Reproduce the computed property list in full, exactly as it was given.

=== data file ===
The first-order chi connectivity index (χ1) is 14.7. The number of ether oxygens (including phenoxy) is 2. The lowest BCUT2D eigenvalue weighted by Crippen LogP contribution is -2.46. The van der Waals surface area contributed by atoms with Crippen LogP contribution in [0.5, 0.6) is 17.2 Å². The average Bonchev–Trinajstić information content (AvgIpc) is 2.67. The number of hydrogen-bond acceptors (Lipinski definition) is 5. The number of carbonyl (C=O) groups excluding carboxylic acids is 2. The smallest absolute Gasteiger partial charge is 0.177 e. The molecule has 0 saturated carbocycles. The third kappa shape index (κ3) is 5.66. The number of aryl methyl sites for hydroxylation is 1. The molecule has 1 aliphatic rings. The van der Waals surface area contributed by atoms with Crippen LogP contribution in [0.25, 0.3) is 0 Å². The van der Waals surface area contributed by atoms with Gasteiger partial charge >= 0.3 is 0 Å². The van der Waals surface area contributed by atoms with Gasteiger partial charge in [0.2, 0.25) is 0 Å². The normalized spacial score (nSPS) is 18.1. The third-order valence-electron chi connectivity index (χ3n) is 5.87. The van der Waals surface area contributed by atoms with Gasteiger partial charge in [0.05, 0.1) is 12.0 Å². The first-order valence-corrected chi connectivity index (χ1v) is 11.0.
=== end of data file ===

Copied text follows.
The first-order chi connectivity index (χ1) is 14.7. The number of ether oxygens (including phenoxy) is 2. The lowest BCUT2D eigenvalue weighted by Crippen LogP contribution is -2.46. The van der Waals surface area contributed by atoms with Crippen LogP contribution in [0.5, 0.6) is 17.2 Å². The average Bonchev–Trinajstić information content (AvgIpc) is 2.67. The number of hydrogen-bond acceptors (Lipinski definition) is 5. The number of carbonyl (C=O) groups excluding carboxylic acids is 2. The smallest absolute Gasteiger partial charge is 0.177 e. The molecule has 0 saturated carbocycles. The third kappa shape index (κ3) is 5.66. The number of aryl methyl sites for hydroxylation is 1. The molecule has 1 aliphatic rings. The van der Waals surface area contributed by atoms with Crippen LogP contribution in [0.25, 0.3) is 0 Å². The van der Waals surface area contributed by atoms with Gasteiger partial charge >= 0.3 is 0 Å². The van der Waals surface area contributed by atoms with Gasteiger partial charge in [0.2, 0.25) is 0 Å². The normalized spacial score (nSPS) is 18.1. The third-order valence-electron chi connectivity index (χ3n) is 5.87. The van der Waals surface area contributed by atoms with Gasteiger partial charge in [0.05, 0.1) is 12.0 Å². The first-order valence-corrected chi connectivity index (χ1v) is 11.0.